SOCHI, Russia – The big news at Sochi is the addition of slopestyle ski and snowboard competitions, but don’t forget about superpipe—it’s back this year, and this time with both ski and snowboard events.
Since snowboard halfpipe was added to the Olympics in ’98, people have been going back and forth over whether or not the Olympics was the right place for a sport as young and traditionally counter-culture as freestyle snowboarding, but there’s no question that the competition has been second-to-none. The Olympic pipe, a 550-foot long, 22-foot high monstrosity, has seen the best riders in the world throwing down their best, and this year looks to be no exception.
While the country rosters have yet to be officially finalized, it’s a pretty safe bet that we’ll be seeing the familiar names. Shaun White, the holder of two gold medals in Olympic halfpipe, recently won the qualifier at Mammoth, meaning he’ll join the US team, and likely be a favorite to win. If you’ve followed his career, you’ll know that even when he’s having trouble, he often steps up when the pressure’s on.
White will be joining Taylor Gold and Greg Bretz on the roster, with Danny Davis as a fourth. They’ll have some stiff competition in Sochi, not only from each other, but also from some of the big international names, including Iouri Podladtchikov, who took fourth in Vancouver 2010 (and who has a double-cork 1440 up his sleeve); Ayumu Hirano and Taku Hiroaka, representing a strong Japanese team; and Finland’s Peetu Piiroinen, the silver medalist in Vancouver.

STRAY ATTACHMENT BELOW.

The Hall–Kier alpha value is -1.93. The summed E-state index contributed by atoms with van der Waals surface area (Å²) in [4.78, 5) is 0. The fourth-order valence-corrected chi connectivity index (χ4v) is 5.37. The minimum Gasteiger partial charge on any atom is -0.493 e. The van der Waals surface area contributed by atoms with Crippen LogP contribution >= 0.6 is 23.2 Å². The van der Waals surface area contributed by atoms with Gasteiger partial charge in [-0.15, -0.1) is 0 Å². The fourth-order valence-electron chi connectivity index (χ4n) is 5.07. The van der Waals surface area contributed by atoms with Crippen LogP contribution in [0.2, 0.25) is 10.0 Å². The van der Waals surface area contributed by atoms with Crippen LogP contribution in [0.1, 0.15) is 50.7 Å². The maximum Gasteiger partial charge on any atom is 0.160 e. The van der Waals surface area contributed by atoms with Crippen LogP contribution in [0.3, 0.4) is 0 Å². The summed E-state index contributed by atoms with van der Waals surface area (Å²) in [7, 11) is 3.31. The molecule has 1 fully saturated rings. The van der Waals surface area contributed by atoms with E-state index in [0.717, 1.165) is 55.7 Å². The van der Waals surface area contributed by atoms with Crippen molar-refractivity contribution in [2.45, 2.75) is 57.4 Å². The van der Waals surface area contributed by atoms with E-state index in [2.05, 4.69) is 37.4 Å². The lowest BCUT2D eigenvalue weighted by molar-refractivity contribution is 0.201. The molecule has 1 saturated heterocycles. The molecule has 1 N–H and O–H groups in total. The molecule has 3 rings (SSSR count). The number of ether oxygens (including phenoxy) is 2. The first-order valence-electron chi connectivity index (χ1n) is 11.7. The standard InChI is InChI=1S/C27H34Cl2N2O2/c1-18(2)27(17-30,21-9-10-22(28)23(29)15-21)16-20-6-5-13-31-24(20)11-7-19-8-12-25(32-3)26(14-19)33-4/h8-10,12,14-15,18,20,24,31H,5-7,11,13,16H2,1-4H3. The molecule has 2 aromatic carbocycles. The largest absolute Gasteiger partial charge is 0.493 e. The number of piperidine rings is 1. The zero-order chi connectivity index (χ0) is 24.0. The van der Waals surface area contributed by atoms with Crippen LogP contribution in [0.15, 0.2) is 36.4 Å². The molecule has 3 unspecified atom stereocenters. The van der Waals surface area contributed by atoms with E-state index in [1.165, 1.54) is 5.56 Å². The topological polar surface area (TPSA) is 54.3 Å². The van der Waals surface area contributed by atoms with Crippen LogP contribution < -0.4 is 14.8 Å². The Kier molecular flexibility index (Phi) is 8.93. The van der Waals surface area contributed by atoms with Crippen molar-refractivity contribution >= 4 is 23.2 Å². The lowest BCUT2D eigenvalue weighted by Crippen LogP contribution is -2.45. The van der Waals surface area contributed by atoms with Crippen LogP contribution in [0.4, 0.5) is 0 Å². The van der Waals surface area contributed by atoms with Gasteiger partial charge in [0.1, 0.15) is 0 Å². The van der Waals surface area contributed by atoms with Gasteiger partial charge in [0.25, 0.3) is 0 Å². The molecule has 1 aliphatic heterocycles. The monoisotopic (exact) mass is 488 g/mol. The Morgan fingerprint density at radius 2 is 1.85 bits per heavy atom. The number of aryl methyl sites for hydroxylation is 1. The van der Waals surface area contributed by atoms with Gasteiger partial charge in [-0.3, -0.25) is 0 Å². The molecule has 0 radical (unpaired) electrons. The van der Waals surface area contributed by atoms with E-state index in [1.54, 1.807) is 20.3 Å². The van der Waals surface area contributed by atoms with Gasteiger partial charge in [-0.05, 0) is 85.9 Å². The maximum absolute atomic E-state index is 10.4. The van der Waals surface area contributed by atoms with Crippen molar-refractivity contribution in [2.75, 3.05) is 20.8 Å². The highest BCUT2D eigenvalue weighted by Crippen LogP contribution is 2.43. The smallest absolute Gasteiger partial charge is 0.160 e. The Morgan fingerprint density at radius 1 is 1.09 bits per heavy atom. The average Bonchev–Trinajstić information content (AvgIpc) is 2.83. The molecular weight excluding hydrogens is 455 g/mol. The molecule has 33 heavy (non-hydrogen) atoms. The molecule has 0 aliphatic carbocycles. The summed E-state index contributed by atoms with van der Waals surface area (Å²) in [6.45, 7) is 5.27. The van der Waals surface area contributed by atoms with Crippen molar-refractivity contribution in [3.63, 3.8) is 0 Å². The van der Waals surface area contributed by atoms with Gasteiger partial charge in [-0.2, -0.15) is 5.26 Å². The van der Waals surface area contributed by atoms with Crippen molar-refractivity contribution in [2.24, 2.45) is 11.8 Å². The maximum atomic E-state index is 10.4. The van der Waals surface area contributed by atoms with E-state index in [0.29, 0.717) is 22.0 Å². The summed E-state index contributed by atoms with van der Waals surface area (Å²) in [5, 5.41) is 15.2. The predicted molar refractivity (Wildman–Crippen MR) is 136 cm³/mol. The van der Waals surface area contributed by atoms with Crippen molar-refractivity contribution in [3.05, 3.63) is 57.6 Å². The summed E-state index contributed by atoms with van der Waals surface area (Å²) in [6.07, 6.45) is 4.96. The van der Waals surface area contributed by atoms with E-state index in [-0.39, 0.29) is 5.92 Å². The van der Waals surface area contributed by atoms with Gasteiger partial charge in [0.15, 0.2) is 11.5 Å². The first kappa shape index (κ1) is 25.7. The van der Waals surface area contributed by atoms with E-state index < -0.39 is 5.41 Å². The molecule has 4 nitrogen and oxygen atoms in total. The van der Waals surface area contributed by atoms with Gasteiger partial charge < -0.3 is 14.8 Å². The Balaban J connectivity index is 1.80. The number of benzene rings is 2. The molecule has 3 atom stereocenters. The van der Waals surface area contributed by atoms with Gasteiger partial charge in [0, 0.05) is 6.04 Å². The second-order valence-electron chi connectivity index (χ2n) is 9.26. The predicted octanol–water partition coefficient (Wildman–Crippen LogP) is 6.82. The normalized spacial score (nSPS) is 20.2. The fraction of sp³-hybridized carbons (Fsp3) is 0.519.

On the women’s side, we’ll be seeing Kelly Clark, Arielle Gold, Kaitlyn Farrington, and Hannah Teter. Clark landed the first 1080 in women’s competition history, Farrington has been having a killer run the past couple years (including a Dew Tour win in 2012), Gold is a 17-year-old prodigy with a great future ahead of her, and Teter had a great run at the 2014 Grand Prix that ended with a butter-smooth 900. The US women are coming to win.
Of course, they’ll also be facing some serious competition from around the world—three Japanese riders were on the podium at the recent halfpipe world cup event, and the always-strong Canadian team will be out in force.
If you’re a fan of ski pipe, you have a lot to look forward to in Sochi. Just like with snowboarding, the USA’s biggest names are here to compete: Aaron Blunck, Lyman Currier, and David Wise have all been confirmed for the men’s pipe team. Wise is currently #1 in the world rankings, so he’ll be looking for gold. Simon Dumont, one of the best pipe skiers in the world, is currently sitting out with a torn ACL.
Even with Wise on top of the world rankings, it’s hard not to list France’s Kevin Rolland as a favorite to win in Sochi—he’s one of the better halfpipe riders of all time, and he’s sure to bring out the big guns next month. And with Canada’s Mike Riddle and Justin Dorey in the mix, it could be anybody’s game. (Fortunately, the USA men look set to absolutely dominate in slopestyle.)
Women’s pipe skiers include Maddie Bowman, Brita Sigourney, and Angeli VanLaanen (if you haven’t read about VanLaanen’s battle with Lyme disease. These are the three women who stood on the podium at last year’s Dew Tour finals, so things are looking up for the USA team here.
Of course, Canada isn’t going to let the USA team have their way here; both Megan Gunning and Keltie Hansen will be riding in Sochi—between the US and Canada, at least 7 of the top 12 in the world will be represented. Watch out for France’s Anais Caradeux and Marie Martinod, though, currently ranked 3rd and 5th, and Japan’s Ayana Onozuka, sitting 4th in the world at the moment.
It’s going to be an awfully exciting Olympic competition this year, in all four halfpipe events. You’re not going to want to miss a single hit.